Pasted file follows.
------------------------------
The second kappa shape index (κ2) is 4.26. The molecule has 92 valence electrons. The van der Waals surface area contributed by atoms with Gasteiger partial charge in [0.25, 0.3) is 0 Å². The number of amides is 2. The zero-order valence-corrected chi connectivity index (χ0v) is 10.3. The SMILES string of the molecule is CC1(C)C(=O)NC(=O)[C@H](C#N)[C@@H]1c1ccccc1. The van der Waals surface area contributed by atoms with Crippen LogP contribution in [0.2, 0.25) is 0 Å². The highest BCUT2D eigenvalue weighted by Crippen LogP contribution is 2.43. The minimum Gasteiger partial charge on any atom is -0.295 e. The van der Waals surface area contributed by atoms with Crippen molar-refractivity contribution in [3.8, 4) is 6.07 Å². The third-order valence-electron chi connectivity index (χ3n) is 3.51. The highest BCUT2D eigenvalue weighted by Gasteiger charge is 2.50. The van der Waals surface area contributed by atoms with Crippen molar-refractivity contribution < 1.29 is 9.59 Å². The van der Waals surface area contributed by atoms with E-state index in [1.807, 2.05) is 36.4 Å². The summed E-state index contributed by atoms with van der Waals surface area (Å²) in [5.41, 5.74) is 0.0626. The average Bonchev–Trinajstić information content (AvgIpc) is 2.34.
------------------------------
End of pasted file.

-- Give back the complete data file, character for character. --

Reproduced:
The second kappa shape index (κ2) is 4.26. The molecule has 92 valence electrons. The van der Waals surface area contributed by atoms with Gasteiger partial charge in [0.25, 0.3) is 0 Å². The number of amides is 2. The zero-order valence-corrected chi connectivity index (χ0v) is 10.3. The SMILES string of the molecule is CC1(C)C(=O)NC(=O)[C@H](C#N)[C@@H]1c1ccccc1. The van der Waals surface area contributed by atoms with Crippen LogP contribution in [0.2, 0.25) is 0 Å². The highest BCUT2D eigenvalue weighted by Crippen LogP contribution is 2.43. The minimum Gasteiger partial charge on any atom is -0.295 e. The van der Waals surface area contributed by atoms with Crippen molar-refractivity contribution in [3.8, 4) is 6.07 Å². The third-order valence-electron chi connectivity index (χ3n) is 3.51. The highest BCUT2D eigenvalue weighted by Gasteiger charge is 2.50. The van der Waals surface area contributed by atoms with Crippen molar-refractivity contribution < 1.29 is 9.59 Å². The van der Waals surface area contributed by atoms with E-state index in [1.807, 2.05) is 36.4 Å². The summed E-state index contributed by atoms with van der Waals surface area (Å²) in [5.41, 5.74) is 0.0626. The average Bonchev–Trinajstić information content (AvgIpc) is 2.34.